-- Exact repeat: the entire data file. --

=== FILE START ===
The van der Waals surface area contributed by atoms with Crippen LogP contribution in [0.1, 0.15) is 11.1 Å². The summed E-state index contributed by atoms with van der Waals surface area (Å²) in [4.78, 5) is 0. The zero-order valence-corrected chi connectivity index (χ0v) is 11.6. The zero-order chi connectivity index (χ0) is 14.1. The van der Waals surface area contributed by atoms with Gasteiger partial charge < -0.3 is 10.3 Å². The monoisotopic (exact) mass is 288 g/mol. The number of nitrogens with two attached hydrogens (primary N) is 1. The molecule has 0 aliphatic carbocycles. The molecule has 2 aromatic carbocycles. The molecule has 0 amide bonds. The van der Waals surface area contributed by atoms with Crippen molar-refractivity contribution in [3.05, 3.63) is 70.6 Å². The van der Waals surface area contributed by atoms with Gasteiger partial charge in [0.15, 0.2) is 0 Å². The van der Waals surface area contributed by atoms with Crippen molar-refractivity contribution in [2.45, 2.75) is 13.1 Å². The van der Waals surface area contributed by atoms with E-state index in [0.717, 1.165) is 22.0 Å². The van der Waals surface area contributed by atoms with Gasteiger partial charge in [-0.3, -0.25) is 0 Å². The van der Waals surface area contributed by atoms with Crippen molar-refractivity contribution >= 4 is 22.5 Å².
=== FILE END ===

The van der Waals surface area contributed by atoms with Crippen LogP contribution in [0.1, 0.15) is 11.1 Å². The summed E-state index contributed by atoms with van der Waals surface area (Å²) in [4.78, 5) is 0. The zero-order valence-corrected chi connectivity index (χ0v) is 11.6. The zero-order chi connectivity index (χ0) is 14.1. The van der Waals surface area contributed by atoms with Gasteiger partial charge < -0.3 is 10.3 Å². The monoisotopic (exact) mass is 288 g/mol. The number of nitrogens with two attached hydrogens (primary N) is 1. The molecule has 0 aliphatic carbocycles. The molecule has 2 aromatic carbocycles. The molecule has 0 amide bonds. The van der Waals surface area contributed by atoms with Crippen molar-refractivity contribution in [3.05, 3.63) is 70.6 Å². The van der Waals surface area contributed by atoms with Gasteiger partial charge in [0.15, 0.2) is 0 Å². The van der Waals surface area contributed by atoms with Crippen molar-refractivity contribution in [2.45, 2.75) is 13.1 Å². The van der Waals surface area contributed by atoms with E-state index in [0.717, 1.165) is 22.0 Å². The van der Waals surface area contributed by atoms with Gasteiger partial charge in [-0.3, -0.25) is 0 Å². The van der Waals surface area contributed by atoms with Crippen molar-refractivity contribution >= 4 is 22.5 Å².